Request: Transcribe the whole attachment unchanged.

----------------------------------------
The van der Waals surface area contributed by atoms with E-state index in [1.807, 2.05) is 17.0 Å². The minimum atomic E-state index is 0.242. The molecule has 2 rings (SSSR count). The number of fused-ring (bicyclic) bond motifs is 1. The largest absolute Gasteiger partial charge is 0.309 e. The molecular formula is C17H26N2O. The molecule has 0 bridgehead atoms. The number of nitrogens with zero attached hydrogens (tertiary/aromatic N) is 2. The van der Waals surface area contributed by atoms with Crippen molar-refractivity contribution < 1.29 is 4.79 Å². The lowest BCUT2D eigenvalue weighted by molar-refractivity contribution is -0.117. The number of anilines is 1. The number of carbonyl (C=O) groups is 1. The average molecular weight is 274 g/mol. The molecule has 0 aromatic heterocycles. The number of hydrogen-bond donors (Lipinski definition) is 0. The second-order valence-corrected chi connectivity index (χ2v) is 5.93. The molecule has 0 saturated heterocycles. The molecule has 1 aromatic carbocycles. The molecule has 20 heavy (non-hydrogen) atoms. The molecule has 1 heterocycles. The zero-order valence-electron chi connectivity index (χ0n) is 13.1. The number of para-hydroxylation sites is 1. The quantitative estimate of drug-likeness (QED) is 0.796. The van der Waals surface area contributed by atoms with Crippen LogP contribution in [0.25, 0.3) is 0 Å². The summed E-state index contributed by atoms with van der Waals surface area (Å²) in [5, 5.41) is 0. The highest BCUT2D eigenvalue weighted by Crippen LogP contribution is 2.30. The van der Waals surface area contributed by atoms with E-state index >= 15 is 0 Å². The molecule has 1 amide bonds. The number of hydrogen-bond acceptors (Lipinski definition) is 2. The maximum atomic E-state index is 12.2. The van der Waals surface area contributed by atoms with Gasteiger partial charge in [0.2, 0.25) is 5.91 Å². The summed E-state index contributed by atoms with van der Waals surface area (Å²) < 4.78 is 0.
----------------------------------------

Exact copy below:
The van der Waals surface area contributed by atoms with E-state index in [1.807, 2.05) is 17.0 Å². The minimum atomic E-state index is 0.242. The molecule has 2 rings (SSSR count). The number of fused-ring (bicyclic) bond motifs is 1. The largest absolute Gasteiger partial charge is 0.309 e. The molecular formula is C17H26N2O. The molecule has 0 bridgehead atoms. The number of nitrogens with zero attached hydrogens (tertiary/aromatic N) is 2. The van der Waals surface area contributed by atoms with Crippen molar-refractivity contribution < 1.29 is 4.79 Å². The lowest BCUT2D eigenvalue weighted by molar-refractivity contribution is -0.117. The number of anilines is 1. The number of carbonyl (C=O) groups is 1. The average molecular weight is 274 g/mol. The molecule has 0 aromatic heterocycles. The number of hydrogen-bond donors (Lipinski definition) is 0. The second-order valence-corrected chi connectivity index (χ2v) is 5.93. The molecule has 0 saturated heterocycles. The molecule has 1 aromatic carbocycles. The molecule has 20 heavy (non-hydrogen) atoms. The molecule has 1 heterocycles. The zero-order valence-electron chi connectivity index (χ0n) is 13.1. The number of para-hydroxylation sites is 1. The quantitative estimate of drug-likeness (QED) is 0.796. The van der Waals surface area contributed by atoms with Crippen LogP contribution in [0.25, 0.3) is 0 Å². The summed E-state index contributed by atoms with van der Waals surface area (Å²) in [5, 5.41) is 0. The highest BCUT2D eigenvalue weighted by Crippen LogP contribution is 2.30. The van der Waals surface area contributed by atoms with E-state index >= 15 is 0 Å². The molecule has 1 amide bonds. The number of hydrogen-bond acceptors (Lipinski definition) is 2. The maximum atomic E-state index is 12.2. The van der Waals surface area contributed by atoms with Gasteiger partial charge in [0.2, 0.25) is 5.91 Å². The summed E-state index contributed by atoms with van der Waals surface area (Å²) < 4.78 is 0.